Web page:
Are you suffering from Stockholm syndrome in your career?
“Growth is painful. Change is painful. But, nothing is as painful as staying stuck where you do not belong.” — N. R. Narayana Murthy
I know a disproportionately large number of people who feel trapped in their careers (or jobs) which they seem to hate (I was about to say ‘do not like’ but ‘hate’ is a more accurate depiction). Many of these are highly capable people with stellar backgrounds and accomplishments. However, surprisingly, a good portion of them do not take any action to remedy their situation and continue to suffer. Much of their behaviour makes analogy with Stockholm syndrome rather uncanny. Stockholm Syndrome refers to the tendency of the kidnapped to develop emotional and sympathetic connection with the kidnapper.
Why do I say that they are unhappy?
- They constantly feel that meritocracy is compromised in their organization — whether meritocracy is actually compromised or it is just their perception — is moot here because the person’s suffering on this count is real
- They see that mediocrity is celebrated and perpetuated
- They are not able to see how what they are tasked to accomplish aligns with their company’s strategy — they feel much of their work does not create real value to the firm
- It is not clear as to what it takes to progress their career — they see little consistency between what is being asked of them and how it is being valued
- They are often given responsibility without empowerment
- They see themselves spending most of their time dealing with bureaucracy
- They see senior management high on talk and low on execution etc
Most of these may come across as rants from frustrated employees who have a glorified impression of their own contributions to their organizations. And that is partially true… but it is equally true that many of these points are true reflections of culture at many organizations. Most leaders of these (typically large) organizations have only one thing on their mind — their own career progress — if organization progresses while they are progressing in their careers, that is largely incidental.
It is important to realize that this is a natural consequence of our evolutionary make-up. Survival instincts are visceral and fundamental to all living things, including humans. Mutual respect, trust, integrity etc are very recent concepts in human evolution and their existence or need is limited to the extent of their support to the primary instinct of survival.
People do things that ensure and promote their survival. Leaders in organizations are no different. Their primary focus is their own survival and growth. If this requires them to develop people under them, then the leaders will focus on developing people under them. If the “optics” of developing people under them is good enough, most leaders would get away by just doing that — just manage the optics. Behaviour of people, including leaders, is driven by incentives.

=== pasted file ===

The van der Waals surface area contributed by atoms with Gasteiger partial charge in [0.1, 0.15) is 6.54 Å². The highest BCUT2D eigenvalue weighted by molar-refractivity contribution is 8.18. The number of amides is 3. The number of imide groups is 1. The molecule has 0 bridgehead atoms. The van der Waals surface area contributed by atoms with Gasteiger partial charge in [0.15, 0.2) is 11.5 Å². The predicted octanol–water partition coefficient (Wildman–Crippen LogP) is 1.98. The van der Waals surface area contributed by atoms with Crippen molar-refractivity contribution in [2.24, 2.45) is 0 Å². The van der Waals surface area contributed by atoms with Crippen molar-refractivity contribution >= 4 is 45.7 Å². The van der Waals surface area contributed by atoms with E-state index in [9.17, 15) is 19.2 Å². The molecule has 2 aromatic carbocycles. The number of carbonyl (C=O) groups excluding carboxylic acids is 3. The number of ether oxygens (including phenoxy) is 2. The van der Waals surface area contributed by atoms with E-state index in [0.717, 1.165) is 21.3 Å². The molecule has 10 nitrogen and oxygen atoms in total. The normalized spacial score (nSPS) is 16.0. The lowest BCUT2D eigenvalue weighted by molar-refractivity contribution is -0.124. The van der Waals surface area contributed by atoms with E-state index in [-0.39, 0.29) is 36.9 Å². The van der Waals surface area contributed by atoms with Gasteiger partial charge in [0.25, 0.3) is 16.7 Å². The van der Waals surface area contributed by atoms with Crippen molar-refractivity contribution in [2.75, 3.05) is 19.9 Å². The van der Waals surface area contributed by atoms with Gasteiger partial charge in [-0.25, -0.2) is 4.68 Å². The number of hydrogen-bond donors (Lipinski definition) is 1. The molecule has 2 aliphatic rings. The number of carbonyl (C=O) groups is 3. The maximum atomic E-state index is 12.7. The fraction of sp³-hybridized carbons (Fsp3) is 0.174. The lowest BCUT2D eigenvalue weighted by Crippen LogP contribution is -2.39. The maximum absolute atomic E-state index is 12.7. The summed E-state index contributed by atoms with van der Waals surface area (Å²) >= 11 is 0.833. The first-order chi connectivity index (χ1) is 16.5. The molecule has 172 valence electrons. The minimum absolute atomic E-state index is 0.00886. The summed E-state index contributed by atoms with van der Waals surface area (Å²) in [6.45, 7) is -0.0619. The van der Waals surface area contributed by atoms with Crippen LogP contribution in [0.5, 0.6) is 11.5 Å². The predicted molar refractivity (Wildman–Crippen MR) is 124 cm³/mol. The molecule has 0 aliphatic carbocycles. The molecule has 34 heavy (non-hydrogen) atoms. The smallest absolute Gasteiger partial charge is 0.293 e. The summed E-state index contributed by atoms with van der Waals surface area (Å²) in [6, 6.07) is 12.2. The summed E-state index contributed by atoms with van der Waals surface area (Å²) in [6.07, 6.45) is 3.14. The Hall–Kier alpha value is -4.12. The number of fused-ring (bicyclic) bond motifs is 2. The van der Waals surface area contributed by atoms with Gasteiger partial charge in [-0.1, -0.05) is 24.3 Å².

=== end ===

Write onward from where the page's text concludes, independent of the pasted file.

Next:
In general, only in smaller organizations, there is a chance that leaders may have to rely on developing people under them to ensure their own progress. In larger organizations, this may be true up until mid-management. Once leaders move into senior management positions, their progress is largely reliant on managing relationships with their peers and their seniors. So, they is not much incentive in developing people under them. This is neither wrong nor right. This is just how things work.
Now back to Stockholm Syndrome. Many of these otherwise capable people (typically folks at mid-management level) — given that their careers until then were built on value creation and meritocracy AND given the sacrifices and investments that they have made into building their career with the organization until then — they expect and wait for progress. They give benefit of doubt to the organization while not realizing that what got them there may not take them further. After continuing like this for a couple of years, they become stuck. They develop inertia, their confidence wanes, their skills start to become blunt and obsolete — their value tends to be more institutional knowledge and relationships which are less marketable outside the firm. They tend to lose drive and become cynical and continue with their insipid careers.
If you are in this situation, I can think of two ways to deal with this:
- Reset your expectations of what it takes to further your career from here on. See if your personality (values, principles etc) agrees with the traits required to move further. If not, either make peace with your reduced career prospects and not let unnecessary frustrations creep in. Or move to a different organization — likely a smaller one — use your capabilities to help that firm progress and thereby, bring back vitality into your career
- If your personal circumstances (like family, age, energy levels etc) allow, start seriously considering an alternative career. This is hard and risky but can be more fulfilling. For my part, I chose the alternative path and while it is early days — it is definitely very fulfilling.
These two options need not be mutually exclusive. While one makes peace with the prospects of their current jobs/career, one can develop skills for alternate and also create required financial cushion.
To conclude, one of the biggest sources of frustration in life is being stuck in an unpleasant situation — whether it be in a traffic jam, bad city, bad job, bad marriage…… So, it just makes sense to work feverishly on getting unstuck or better yet, not get stuck at all.
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